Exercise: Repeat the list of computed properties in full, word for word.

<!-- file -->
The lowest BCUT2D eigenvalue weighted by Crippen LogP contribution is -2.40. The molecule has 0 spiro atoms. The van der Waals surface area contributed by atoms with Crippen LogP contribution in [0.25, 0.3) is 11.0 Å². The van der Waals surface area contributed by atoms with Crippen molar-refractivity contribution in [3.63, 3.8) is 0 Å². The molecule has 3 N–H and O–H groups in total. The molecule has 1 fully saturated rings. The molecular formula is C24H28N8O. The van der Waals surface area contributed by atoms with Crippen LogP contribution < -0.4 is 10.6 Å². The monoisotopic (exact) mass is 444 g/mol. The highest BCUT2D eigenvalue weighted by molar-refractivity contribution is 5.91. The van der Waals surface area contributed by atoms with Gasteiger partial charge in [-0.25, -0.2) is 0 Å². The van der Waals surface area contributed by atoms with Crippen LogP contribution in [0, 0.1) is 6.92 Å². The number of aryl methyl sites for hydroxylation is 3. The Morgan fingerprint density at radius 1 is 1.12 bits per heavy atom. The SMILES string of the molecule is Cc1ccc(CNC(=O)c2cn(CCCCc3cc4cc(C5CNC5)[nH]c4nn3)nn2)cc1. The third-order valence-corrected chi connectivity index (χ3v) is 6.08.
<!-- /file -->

The lowest BCUT2D eigenvalue weighted by Crippen LogP contribution is -2.40. The molecule has 0 spiro atoms. The van der Waals surface area contributed by atoms with Crippen LogP contribution in [0.25, 0.3) is 11.0 Å². The van der Waals surface area contributed by atoms with Crippen molar-refractivity contribution in [3.63, 3.8) is 0 Å². The molecule has 3 N–H and O–H groups in total. The molecule has 1 fully saturated rings. The molecular formula is C24H28N8O. The van der Waals surface area contributed by atoms with Crippen LogP contribution < -0.4 is 10.6 Å². The monoisotopic (exact) mass is 444 g/mol. The highest BCUT2D eigenvalue weighted by molar-refractivity contribution is 5.91. The van der Waals surface area contributed by atoms with Gasteiger partial charge in [-0.25, -0.2) is 0 Å². The van der Waals surface area contributed by atoms with Crippen LogP contribution in [0, 0.1) is 6.92 Å². The number of aryl methyl sites for hydroxylation is 3. The Morgan fingerprint density at radius 1 is 1.12 bits per heavy atom. The SMILES string of the molecule is Cc1ccc(CNC(=O)c2cn(CCCCc3cc4cc(C5CNC5)[nH]c4nn3)nn2)cc1. The third-order valence-corrected chi connectivity index (χ3v) is 6.08.